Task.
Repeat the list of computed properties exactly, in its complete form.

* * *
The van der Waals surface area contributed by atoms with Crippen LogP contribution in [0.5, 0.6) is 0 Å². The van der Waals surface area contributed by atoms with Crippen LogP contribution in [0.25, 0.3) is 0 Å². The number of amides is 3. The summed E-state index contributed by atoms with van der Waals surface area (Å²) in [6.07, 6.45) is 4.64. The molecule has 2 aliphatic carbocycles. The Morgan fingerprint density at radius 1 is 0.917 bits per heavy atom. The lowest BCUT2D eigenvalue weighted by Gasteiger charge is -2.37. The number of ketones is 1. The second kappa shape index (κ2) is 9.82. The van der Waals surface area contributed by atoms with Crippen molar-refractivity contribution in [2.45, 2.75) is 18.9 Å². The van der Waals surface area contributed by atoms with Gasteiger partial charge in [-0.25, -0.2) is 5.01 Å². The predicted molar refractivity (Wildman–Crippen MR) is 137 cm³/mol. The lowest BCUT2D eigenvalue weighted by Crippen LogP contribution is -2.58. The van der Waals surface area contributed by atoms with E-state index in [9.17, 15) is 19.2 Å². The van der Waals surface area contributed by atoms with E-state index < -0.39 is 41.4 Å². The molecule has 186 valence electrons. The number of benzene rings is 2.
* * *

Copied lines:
The van der Waals surface area contributed by atoms with Crippen LogP contribution in [0.5, 0.6) is 0 Å². The van der Waals surface area contributed by atoms with Crippen LogP contribution in [0.25, 0.3) is 0 Å². The number of amides is 3. The summed E-state index contributed by atoms with van der Waals surface area (Å²) in [6.07, 6.45) is 4.64. The molecule has 2 aliphatic carbocycles. The Morgan fingerprint density at radius 1 is 0.917 bits per heavy atom. The lowest BCUT2D eigenvalue weighted by Gasteiger charge is -2.37. The number of ketones is 1. The second kappa shape index (κ2) is 9.82. The van der Waals surface area contributed by atoms with Crippen molar-refractivity contribution in [2.45, 2.75) is 18.9 Å². The van der Waals surface area contributed by atoms with Gasteiger partial charge in [-0.25, -0.2) is 5.01 Å². The predicted molar refractivity (Wildman–Crippen MR) is 137 cm³/mol. The lowest BCUT2D eigenvalue weighted by Crippen LogP contribution is -2.58. The van der Waals surface area contributed by atoms with E-state index in [9.17, 15) is 19.2 Å². The van der Waals surface area contributed by atoms with E-state index < -0.39 is 41.4 Å². The molecule has 186 valence electrons. The number of benzene rings is 2.